It seems to happen more and more frequently, a new vulnerability is publicized and everyone rushes to patch their computers and devices. This time, it’s two different, but very closely related, vulnerabilities, Spectre and Meltdown. Normally these vulnerabilities are software based. A bug in Internet Explorer, a back door in Microsoft Office, an exploit in Adobe Flash. Today we’re looking at something quite a bit different, Hardware Vulnerabilities.
What Is Spectre and Meltdown?
On January 3rd, 2018 several researchers, including Google’s Project Zero team, found that a design used in chips from Intel, Arm, AMD, and other manufacturers can allow access to data that should be secure. This data should be on the CPU itself and not available to any other processes. The problem lies in “Speculative Execution”, the process that chips use to make an educated guess about what it needs to do in the next operation. During Speculative Execution, the processor is making the information required for the next operation briefly available in a less than secure manner. If you want to know more about Speculative Execution, here is a PDF from Intel: Intel Analysis of Speculative Execution Side Channels.
The Spectre exploit allows hackers to convince the processor to initiate the Speculative Execution process.
The Meltdown exploit allows the hacker to access the Speculative Execution information from the operating system.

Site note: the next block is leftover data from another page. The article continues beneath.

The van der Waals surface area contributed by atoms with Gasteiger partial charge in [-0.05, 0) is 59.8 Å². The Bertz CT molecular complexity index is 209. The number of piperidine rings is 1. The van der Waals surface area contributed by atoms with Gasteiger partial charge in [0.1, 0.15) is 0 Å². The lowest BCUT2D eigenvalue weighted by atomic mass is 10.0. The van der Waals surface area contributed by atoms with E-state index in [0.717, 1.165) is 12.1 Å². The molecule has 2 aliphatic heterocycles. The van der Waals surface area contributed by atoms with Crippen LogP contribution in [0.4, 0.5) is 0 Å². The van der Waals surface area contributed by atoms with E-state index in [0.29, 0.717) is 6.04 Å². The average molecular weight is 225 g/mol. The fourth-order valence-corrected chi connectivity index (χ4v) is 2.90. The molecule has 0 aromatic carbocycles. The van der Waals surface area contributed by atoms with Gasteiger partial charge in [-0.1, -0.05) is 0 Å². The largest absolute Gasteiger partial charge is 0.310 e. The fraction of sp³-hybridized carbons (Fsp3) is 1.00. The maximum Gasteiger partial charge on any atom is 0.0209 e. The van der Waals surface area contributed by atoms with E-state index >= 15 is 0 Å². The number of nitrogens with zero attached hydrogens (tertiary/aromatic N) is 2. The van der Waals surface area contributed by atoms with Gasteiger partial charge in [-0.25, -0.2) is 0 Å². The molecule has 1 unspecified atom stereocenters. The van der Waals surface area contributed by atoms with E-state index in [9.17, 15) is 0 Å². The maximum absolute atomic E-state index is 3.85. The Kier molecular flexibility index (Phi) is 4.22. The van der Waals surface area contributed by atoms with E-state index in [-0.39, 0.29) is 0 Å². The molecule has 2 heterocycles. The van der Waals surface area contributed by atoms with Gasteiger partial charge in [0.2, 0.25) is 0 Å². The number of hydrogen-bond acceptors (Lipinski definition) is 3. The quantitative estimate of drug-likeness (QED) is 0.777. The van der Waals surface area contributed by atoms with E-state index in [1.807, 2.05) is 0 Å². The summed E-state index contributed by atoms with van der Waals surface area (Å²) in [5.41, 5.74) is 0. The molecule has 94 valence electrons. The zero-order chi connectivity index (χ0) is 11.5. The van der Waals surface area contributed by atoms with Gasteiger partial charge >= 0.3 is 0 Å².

Both Windows and Mac are affected, because both Windows and Mac devices are built around the affected chips.
How To Fix Spectre and Meltdown?
The Fix for the Meltdown and Spectre vulnerabilities involves both software patches and hardware patches. Microsoft has released updates for all currently supported operating systems. On your home computer, if you regularly installs Windows Updates, you should have already received the patch from Microsoft. You can always check by running Windows Updates manually. If you’re in a business environment, you have likely received the Microsoft patch through your company’s Patch Management Program.
Now comes the hard part, the hardware patching. Intel initially released a set of updates for their affected CPU’s but they have proved problematic and have since been pulled by Intel. The initial Intel updates were causing spontaneous reboots and therefore data loss on affected machines. It was bad enough that Microsoft issued an emergency patch on January 29th to disable the Intel patches. Latest word is that Intel is working on a fix and should have reliable patches available soon. Intel’s newest info is available here: Facts About The New Security Research Findings and Intel Products
Most CPU chips from roughly the last two decades are affected by these exploits, it’s not just Intel. Finally, it’s not limited to Computers, you will need to install updates on your Smart Phones, Tablets, some Routers and Networking equipment, and other internet connected devices.
We’re working on a comprehensive post to give you specific instructions for your devices, stay tuned.